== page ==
Their activities could include assisting in organizing direct actions such as marches and rallies, talking with workers impacted by the jobs crisis, as well as assisting in building community, labor and religious support for the Campaign. Interns will play an important role in helping to build support for our top priority – making sure that everyone that wants a job can get one. Participation in Union Summer is also an ideal way for people to learn about unions and our work in the community.
Union Summer is looking to recruit students with a strong commitment to social and economic justice as and openness to working with people of various races, ethnicities, sexual and religious orientations. Participants should be enthusiastic, energetic and flexible to working long and irregular hours. We are accepting applications from rising juniors and seniors as well as graduating seniors. Women and People of Color are strongly encouraged to apply.
Participants will receive a stipend of $300 per week (minus taxes) to cover meals and other incidental expenses. Each intern will be responsible to getting to and from their orientation training. After the weeklong orientation, Union Summer will cover the costs of transportation to their internship site. Housing and local transportation costs will be provided by the host site.
Union Summer is a competitive internship and will have a limited number of available positions this year. Please encourage all interested students to apply soon.
Interested students should view and download the application on our website and return it to firstname.lastname@example.org. The application deadline is May 7, 2010. For more information, students should contact us at 1.888.835.8557.
Director, Voice@Work Campaign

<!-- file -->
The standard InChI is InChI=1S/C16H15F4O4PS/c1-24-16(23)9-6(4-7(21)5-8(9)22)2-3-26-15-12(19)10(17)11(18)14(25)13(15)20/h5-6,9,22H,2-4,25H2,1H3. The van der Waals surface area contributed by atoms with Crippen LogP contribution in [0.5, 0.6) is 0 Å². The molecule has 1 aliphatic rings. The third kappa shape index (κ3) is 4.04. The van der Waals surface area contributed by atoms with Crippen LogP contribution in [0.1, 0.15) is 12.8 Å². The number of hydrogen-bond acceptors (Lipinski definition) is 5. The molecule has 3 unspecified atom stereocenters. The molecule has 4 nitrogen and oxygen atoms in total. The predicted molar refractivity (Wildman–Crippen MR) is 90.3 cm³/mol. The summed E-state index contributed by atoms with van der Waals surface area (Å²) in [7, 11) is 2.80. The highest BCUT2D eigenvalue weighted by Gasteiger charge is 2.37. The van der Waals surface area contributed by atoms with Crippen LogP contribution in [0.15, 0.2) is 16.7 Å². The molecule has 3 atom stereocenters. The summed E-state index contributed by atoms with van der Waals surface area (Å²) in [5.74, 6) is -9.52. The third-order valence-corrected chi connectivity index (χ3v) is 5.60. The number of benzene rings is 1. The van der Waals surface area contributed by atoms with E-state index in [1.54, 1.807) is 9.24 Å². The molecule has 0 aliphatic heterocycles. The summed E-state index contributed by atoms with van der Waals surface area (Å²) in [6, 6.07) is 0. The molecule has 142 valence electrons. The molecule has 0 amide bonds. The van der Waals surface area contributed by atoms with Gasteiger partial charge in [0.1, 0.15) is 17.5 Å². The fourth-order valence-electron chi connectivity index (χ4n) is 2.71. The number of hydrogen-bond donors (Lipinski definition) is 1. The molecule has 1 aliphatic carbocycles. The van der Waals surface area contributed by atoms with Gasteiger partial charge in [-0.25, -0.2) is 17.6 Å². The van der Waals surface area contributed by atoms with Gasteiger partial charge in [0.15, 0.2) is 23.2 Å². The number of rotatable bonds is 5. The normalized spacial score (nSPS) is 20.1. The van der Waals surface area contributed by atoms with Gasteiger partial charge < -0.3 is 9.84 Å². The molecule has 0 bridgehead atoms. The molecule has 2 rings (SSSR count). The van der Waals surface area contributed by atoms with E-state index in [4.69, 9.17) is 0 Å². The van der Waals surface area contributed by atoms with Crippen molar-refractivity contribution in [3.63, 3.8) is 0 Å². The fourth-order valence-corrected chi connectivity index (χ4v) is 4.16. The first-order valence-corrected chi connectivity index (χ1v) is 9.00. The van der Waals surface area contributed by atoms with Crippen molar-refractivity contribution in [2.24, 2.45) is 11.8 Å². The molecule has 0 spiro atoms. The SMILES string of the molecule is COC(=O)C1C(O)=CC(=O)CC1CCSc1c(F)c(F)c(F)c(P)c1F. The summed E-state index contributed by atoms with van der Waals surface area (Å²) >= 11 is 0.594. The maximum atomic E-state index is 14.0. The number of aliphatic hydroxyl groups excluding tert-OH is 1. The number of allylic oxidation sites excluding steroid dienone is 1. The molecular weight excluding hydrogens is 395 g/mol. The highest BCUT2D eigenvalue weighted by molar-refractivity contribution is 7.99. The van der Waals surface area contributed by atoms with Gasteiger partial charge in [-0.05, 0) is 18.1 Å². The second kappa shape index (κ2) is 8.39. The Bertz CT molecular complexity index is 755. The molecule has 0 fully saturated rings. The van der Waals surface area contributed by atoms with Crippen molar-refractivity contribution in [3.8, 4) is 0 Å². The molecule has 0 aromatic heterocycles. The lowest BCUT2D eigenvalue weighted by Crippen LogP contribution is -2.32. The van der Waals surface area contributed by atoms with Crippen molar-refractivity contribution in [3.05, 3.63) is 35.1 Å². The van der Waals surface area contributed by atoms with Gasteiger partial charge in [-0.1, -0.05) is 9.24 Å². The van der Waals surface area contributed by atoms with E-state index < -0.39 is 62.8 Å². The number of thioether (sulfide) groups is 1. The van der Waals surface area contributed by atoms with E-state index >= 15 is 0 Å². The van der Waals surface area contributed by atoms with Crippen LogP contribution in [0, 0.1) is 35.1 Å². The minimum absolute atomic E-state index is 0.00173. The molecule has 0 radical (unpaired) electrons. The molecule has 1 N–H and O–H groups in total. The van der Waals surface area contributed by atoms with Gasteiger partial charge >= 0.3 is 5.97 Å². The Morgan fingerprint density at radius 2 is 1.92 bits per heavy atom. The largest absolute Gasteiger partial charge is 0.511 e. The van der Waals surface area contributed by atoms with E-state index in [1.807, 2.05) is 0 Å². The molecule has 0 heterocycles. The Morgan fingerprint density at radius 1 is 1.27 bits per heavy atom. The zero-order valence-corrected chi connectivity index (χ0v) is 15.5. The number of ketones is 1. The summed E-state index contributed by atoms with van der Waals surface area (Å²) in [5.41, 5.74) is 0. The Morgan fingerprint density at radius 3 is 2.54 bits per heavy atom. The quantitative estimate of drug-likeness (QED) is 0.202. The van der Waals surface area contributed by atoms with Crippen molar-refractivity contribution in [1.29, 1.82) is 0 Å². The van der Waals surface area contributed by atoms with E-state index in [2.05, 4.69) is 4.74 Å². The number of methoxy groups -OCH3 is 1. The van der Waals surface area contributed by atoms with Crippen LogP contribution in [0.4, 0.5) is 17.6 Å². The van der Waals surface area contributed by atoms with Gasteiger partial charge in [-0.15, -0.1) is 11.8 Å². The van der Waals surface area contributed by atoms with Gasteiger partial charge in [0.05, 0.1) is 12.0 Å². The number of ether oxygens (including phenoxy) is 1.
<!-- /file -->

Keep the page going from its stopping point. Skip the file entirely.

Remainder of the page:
Fred Azcarate, Director
815 16th Street, NW
Washington, DC 20006
The JACL is now accepting applications for its second annual JACL Collegiate Washington, D.C. Leadership Conference to be held on June 10-13, 2010. The program, which is patterned after the JACL/OCA Washington, DC Leadership Conference, is limited to Asian American college students who are in their freshman, sophomore or junior year in school.
The three-day program is designed to give Asian American student leaders an inside glimpse of national policy-making arena in Washington, DC. The conference is structured to provide a broad overview of the decision-making process at the federal level, including meetings with key policy-makers, agency officials and advocacy organizations. The conference will also offer leadership training and issues workshops.
“The intent of the program is to provide student leaders with information, training and networking opportunities,” said Bill Yoshino, JACL’s Midwest Director who is coordinating the program. “We hope this program provides the participants with additional motivation to be active and involved at their campus and in their communities,” Yoshino added.